We got in touch. It was wonderful to hear his Hungarian accent again. Alas, he said, although he’s written about a great many topics, he’s never put his escape to paper. It would be too long for a journal like Challenger anyway. But, calling me his muse, he told me I’d gotten him thinking about it. Cheered to my gills, I sent Mr. deK a couple of Challengers – and he replied with one of his books on dressage. Autographed!
I have a splendid cover, several contributions, but no theme picked out for Chall #31, so I call upon my contributors simply to relax and have fun. Write what you enjoy. My deadline is December, but the zine may be a bit delayed. With the idea of exercising my brain cells, I want to write a short story this fall, and since I compose at the breakneck speed of a snail mounting a redwood, I anticipate a long haul. But please don’t let this fact keep you from penning LOCs, composing articles, assaying artwork, and sharing it with the world through our pages. C’mon … be a (Chall) Pal.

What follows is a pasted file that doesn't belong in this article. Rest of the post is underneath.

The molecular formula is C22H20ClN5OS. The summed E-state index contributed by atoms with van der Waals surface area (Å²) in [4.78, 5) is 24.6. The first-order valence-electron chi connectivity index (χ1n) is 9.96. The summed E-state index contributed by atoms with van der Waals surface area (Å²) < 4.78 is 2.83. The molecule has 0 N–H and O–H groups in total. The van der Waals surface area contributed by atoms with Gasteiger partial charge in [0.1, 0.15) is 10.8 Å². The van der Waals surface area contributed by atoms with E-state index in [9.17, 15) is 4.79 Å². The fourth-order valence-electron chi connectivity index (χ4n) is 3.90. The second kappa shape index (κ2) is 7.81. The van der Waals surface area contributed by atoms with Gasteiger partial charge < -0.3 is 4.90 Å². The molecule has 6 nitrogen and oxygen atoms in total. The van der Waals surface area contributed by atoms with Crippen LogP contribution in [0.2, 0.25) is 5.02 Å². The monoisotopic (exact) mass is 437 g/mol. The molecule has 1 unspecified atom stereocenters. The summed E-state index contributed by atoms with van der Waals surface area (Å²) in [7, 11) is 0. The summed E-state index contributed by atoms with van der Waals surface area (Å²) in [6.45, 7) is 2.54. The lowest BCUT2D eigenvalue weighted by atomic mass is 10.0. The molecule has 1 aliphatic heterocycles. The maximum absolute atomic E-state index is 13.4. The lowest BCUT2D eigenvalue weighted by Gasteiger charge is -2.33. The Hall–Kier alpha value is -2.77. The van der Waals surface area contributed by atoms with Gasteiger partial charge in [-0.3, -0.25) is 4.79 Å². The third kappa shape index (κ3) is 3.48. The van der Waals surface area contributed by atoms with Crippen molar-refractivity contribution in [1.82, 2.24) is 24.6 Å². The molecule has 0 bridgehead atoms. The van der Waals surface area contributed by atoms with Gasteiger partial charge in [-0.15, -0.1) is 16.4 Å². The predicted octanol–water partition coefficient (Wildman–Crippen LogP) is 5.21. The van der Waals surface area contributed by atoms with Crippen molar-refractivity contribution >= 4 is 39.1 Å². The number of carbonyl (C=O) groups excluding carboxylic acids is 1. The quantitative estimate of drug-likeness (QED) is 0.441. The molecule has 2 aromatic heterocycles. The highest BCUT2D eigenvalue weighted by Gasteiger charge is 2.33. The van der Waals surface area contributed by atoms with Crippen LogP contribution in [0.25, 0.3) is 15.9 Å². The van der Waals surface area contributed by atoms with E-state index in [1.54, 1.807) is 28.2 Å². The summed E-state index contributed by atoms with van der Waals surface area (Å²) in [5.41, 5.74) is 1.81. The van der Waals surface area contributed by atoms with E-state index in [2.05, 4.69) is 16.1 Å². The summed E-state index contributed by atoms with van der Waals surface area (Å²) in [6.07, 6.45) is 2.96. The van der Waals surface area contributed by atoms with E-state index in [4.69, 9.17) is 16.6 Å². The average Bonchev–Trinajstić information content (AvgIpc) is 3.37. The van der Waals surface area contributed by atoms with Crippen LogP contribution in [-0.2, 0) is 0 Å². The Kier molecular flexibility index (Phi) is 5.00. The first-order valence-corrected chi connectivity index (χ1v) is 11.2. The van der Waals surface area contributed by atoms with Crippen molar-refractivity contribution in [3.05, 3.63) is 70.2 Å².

Rosy and I ardently anticipate Anticipation! See you there! Come to the Fan-Eds’ Feast!